Research Areas by Laboratories
Led by: Prof. Jay Kuo
This lab is devoted to theoretical studies and practical applications of multimedia data processing, communication and networking technologies. Current research activities of the lab include: multimedia data compression, audiovisual content abstraction and management, graphic modeling and rendering, digital content protection and rights management, web technologies, content delivery networks, mobile ad hoc networks, wireless sensor networks, broadband wireless communications, multi-access transceiver technologies, and embedded media systems. Our research work has contributed to international standards such as JPEG2000, MPEG-4, MPEG-7, H.263++. The lab is also working on emerging interdisciplinary areas that apply information technologies to biological applications such as genome and protein sequence analysis and novel bio-medical signal and image processing techniques.
Led by: Prof. Krishna Nayak
Research at the Magnetic Resonance Engineering Laboratory (MREL) involves applying signal and image processing theory to improve and create MRI diagnostic imaging applications. We collaborate with MDs and other engineering professors, which provides our graduate students a unique opportunity to see their successful research work utilized immediately in a clinical setting. Our current research projects involve 3D imaging of heart physiology, fat quantification in organs and tissues, real-time dynamic imaging of speech production, and compressed sensing (compressive sampling) MRI.
Led by: Shrikanth S. Narayanan
SAIL conducts fundamental and applied research in human-centered information processing. Our emphasis is on speech, audio, language, biomedical and multi-modal signal processing, machine learning and pattern recognition. SAIL's research applications and systems development especially focus on domains with direct societal relevance including in human health and well being (both basic and translational research such as in the domains of autism, pediatric obesity and disordered speech production), education (technologies for literacy and language learning) and defense (signal and pattern classification, speech recognition and translation, virtual human-based systems and audio-visual scene analysis). SAIL supports a collaborative interdisciplinary environment and bridges research from several departments and schools both within and outside USC. Our research is supported by the NSF, NIH, DARPA, Army, ONR, and grants from foundations and industry.
Led by: Richard M. Leahy
Dr. Leahy's research lab is focused on the development of computational tools for the reconstruction and analysis of biomedical images. Research in molecular imaging involves analysis of both PET (positron emission tomography) and FOT (fluorescence optical tomography) data. The lab is currently investigating new approaches to reconstruction of PET images from time-of-flight scanners, and also the analysis of dynamic data for the purposes of improved detection of metastatic disease in cancer patients. Our FOT work, in collaboration with UC Davis and CRi in Boston, is focused on the design of systems for 3D imaging in mouse models of human disease. The other major focus in our lab is in the area of brain mapping. We are interested in the study of brain dynamics using magnetoencephalography (MEG) for which we have developed a widely used software package called BrainStorm (JING: please add link to the brainstorm url on my webpage). A complementary program, BrainSuite (Jing: again please add url link), allows users to analyze 3D MR brain images to extract a representation of the cerebral cortex as well as skull and scalp surfaces for integration with and visualization of MEG data in relation to cortical anatomy.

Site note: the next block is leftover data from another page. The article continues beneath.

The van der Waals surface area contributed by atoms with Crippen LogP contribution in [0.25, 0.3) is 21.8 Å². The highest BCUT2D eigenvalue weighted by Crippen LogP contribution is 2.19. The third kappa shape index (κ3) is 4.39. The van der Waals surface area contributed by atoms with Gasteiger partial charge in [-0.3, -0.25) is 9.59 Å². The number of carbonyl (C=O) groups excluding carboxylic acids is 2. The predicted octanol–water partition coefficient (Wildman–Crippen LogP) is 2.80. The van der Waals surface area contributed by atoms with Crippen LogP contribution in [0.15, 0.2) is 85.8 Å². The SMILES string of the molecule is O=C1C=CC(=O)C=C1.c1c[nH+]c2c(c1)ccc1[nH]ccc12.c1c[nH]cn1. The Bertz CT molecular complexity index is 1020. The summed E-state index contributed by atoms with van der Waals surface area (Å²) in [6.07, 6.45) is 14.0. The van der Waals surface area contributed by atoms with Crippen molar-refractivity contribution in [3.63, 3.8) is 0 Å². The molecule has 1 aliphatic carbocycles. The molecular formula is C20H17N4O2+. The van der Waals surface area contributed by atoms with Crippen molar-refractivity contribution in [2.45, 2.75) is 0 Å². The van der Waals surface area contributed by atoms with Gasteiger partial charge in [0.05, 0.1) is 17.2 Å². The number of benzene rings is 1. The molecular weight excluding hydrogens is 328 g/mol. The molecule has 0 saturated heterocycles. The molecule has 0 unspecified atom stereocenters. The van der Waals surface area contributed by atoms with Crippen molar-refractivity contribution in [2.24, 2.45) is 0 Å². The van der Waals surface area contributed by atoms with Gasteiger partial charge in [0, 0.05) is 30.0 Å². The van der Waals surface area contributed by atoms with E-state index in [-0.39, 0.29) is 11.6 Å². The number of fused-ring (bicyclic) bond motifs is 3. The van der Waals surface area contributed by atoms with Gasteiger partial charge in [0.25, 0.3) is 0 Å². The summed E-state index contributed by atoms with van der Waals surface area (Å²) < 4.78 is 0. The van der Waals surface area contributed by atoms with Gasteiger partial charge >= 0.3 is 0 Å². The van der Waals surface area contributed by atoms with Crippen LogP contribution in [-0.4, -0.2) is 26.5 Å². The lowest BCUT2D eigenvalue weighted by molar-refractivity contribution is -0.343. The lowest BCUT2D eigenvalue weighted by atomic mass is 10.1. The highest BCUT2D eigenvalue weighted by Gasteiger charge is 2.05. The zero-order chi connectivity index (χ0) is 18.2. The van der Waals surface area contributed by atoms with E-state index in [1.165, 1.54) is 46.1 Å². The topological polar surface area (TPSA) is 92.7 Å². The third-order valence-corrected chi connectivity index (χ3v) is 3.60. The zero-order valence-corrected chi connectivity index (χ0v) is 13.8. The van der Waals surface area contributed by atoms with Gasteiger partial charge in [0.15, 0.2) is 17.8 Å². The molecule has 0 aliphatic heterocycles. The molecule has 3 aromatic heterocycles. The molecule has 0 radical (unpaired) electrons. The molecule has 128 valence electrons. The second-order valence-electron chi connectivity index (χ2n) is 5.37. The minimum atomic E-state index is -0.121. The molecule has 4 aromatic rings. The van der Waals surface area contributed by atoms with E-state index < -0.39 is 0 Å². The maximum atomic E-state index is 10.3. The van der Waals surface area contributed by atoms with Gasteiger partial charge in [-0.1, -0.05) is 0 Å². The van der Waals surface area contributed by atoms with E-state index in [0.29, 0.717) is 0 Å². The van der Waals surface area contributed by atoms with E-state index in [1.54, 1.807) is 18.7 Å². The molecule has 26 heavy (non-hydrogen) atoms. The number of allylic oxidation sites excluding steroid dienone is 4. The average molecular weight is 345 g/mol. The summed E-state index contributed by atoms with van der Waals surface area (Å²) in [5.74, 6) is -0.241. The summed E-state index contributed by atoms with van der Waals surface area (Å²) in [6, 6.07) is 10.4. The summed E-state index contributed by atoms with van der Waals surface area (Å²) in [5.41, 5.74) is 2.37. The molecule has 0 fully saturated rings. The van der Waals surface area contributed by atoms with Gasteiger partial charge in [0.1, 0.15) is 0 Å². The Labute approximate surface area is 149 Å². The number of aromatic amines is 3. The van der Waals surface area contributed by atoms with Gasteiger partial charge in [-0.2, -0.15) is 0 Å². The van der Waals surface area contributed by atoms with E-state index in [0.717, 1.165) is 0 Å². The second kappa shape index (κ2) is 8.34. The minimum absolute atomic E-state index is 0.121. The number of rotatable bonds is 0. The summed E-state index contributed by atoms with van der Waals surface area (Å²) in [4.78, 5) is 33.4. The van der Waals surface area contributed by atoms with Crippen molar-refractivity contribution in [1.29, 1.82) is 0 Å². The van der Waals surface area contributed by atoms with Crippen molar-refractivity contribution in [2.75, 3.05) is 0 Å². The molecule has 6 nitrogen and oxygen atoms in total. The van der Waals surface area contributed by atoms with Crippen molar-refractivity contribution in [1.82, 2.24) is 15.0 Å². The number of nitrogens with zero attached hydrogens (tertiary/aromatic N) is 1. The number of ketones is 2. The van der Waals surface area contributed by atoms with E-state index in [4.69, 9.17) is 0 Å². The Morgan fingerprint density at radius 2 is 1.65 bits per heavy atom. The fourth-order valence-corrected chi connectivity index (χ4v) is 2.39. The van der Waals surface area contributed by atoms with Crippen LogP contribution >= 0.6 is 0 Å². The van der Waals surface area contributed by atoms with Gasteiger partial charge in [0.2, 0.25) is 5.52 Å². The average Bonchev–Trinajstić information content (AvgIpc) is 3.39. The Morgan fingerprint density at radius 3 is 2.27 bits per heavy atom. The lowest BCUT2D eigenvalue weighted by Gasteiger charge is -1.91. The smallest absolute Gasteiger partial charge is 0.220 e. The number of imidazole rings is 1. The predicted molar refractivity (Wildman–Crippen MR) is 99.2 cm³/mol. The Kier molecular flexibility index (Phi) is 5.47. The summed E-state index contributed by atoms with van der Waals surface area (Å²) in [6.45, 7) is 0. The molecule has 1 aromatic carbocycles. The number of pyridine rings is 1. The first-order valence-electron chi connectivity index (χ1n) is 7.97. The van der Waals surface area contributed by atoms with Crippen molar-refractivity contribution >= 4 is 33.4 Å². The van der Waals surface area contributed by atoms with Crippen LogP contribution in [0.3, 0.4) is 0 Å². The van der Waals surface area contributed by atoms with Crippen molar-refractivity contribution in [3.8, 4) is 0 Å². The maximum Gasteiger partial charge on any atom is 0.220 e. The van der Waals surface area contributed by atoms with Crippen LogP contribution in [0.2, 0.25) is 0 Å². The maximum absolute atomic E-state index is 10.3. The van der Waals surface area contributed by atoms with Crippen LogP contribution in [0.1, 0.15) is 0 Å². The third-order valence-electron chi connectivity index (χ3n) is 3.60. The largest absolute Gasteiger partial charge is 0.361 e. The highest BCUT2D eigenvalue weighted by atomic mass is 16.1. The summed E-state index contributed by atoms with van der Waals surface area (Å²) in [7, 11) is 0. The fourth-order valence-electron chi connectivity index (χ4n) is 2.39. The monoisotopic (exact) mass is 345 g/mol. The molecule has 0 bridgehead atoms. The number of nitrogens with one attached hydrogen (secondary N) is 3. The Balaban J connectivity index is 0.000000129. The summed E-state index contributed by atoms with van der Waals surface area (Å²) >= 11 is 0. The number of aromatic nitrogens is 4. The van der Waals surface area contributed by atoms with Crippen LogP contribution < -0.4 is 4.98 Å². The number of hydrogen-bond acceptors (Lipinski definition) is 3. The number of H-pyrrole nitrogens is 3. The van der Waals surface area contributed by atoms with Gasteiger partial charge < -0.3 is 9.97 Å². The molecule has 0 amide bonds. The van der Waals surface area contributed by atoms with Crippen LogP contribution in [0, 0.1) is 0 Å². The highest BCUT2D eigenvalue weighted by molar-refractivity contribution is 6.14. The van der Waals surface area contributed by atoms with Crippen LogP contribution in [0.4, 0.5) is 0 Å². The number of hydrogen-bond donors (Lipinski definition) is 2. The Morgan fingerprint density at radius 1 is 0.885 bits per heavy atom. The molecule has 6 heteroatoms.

Led by: Antonio Ortega
The compression group focuses on a range of topics in signal compression and classification, addressing both basic tool design and system optimization. Our recent compression work has focused on distributed source coding, error tolerant compression, coding of 3D/multiview content, distributed compression in sensor networks, and techniques for representation of data defined on graphs. In our signal analysis work, we focus on non-traditional datasets, for which signal processing techniques are only starting to be used. Examples of this work include the analysis of injection/production data in oilfields, measurement systems for network traffic monitoring and estimation of copy number in genomic data. Our work has been funded by NSF and NASA, and by industry. Our group collaborates extensively with other researchers at USC and internationally.
Led by Maryam Shanechi
In our research, we use the principles of information and control theories, statistical inference, and signal processing to gain insight into basic neuroscience questions and to develop effective solutions for clinical neuroscience problems. Our work includes the development of BMIs that aim to restore original motor function in disabled patients, and BMIs that have the potential to also enhance such original motor function. These BMIs record the neural activity in the relevant brain areas and use diverse mathematical tools to infer from this activity the motor intent of the user. We also develop BMIs for automatic closed-loop control of the brain state under anesthesia that adjust the real-time anesthetic infusion rate based on non-invasive neural recordings. Finally, we design BMIs for closed-loop brain stimulation to treat neurological diseases.
Published on August 29th, 2017
Last updated on February 5th, 2020